Compliance audit findings for high-risk construction work

Wednesday, 21 October, 2020

Compliance audit findings for high-risk construction work

SafeWork SA has released its 2020 report following compliance audits focusing on Safe Work Method Statements (SWMS). The compliance campaign was conducted from February to July 2020, following a recommendation from the SafeWork SA Elevating Work Platforms 2019 Audit Report, coinciding with acceptance of an enforceable undertaking associated with a worker falling more than three metres. The report identified the construction industry as a priority in the Australian Work Health and Safety Strategy 2012–2022.

SWMS for high-risk construction work are a key strategy relied upon to reduce the risks inherent to the construction industry. Martyn Campbell, Executive Director of SafeWork SA, noted that the identification and control of risks in the construction industry is a priority focus area, and said every company, worker and stakeholder can play a role to eliminate or reduce these risks.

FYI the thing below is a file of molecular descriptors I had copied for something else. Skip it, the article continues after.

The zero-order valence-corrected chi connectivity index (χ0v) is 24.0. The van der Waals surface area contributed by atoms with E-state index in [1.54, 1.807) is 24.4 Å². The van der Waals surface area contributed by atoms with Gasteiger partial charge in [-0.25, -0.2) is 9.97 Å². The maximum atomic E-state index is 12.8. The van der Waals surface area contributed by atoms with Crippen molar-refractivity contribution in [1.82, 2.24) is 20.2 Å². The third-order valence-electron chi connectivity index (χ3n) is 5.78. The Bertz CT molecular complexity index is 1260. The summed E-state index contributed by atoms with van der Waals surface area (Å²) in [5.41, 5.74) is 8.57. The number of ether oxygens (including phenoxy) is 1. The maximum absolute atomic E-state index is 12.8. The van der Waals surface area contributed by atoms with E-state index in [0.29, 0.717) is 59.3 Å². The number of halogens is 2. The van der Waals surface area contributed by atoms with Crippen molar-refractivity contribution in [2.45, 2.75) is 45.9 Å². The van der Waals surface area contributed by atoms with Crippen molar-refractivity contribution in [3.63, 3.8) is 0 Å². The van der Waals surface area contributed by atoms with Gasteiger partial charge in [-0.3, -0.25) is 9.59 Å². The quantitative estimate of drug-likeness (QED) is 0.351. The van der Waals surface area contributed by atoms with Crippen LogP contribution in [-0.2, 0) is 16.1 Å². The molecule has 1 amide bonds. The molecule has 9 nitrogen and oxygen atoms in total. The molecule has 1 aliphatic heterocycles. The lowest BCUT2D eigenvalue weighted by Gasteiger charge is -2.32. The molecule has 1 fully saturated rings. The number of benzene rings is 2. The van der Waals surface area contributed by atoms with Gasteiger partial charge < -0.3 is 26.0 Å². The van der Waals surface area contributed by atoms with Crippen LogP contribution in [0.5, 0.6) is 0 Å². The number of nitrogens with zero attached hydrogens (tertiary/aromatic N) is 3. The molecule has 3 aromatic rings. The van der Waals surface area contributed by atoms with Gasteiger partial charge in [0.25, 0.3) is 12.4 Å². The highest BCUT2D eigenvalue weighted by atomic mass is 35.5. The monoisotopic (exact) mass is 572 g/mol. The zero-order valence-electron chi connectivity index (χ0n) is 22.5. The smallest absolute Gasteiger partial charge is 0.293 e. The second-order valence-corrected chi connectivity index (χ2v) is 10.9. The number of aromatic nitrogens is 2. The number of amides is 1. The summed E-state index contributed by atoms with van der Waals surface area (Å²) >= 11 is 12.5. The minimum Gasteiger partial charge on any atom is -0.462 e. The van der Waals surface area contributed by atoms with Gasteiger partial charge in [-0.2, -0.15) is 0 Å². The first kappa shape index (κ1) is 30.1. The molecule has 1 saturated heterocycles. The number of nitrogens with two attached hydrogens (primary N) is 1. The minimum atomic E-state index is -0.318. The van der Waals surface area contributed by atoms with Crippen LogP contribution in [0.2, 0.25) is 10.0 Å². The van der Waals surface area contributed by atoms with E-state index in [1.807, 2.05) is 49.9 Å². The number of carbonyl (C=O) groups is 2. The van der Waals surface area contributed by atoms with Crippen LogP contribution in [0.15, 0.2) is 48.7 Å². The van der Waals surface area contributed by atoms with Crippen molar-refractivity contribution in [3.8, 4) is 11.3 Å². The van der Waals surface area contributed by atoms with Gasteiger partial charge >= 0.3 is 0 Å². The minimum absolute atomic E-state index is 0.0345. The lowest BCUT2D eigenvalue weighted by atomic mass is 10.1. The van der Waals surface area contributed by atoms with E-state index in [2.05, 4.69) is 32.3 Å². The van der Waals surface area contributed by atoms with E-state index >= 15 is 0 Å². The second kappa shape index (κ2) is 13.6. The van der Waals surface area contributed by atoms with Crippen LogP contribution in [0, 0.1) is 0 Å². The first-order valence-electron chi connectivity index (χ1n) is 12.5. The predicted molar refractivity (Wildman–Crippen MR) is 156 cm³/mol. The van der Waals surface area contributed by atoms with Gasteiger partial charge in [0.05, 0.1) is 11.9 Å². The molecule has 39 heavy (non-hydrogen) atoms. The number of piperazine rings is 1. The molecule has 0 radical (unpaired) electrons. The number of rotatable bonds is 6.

“The release of this report coincides with the recent signing of an enforceable undertaking where a PCBU has committed to spending $93,500 after a worker received serious injuries while undertaking a high-risk construction work activity,” Campbell said.

SafeWork SA conducted 66 compliance audits across the construction industry, including 29 construction projects where a principal contractor was in management and control of the workplace. Auditors issued 64 statutory notices in response to non-compliances, including 47 Improvement Notices and 17 Prohibition Notices.

The largest areas of non-compliance related to a failure to prepare an SWMS before commencing high-risk construction work and not having adequate control measures in place to manage a risk of a person falling more than three metres.

“The report and the EU is a timely reminder to businesses and workers to identify high-risk construction work activities before work starts and to ensure adequate controls are in place to eliminate or minimise, so far as is reasonably practical, the risks to people’s health and safety,” Campbell said.

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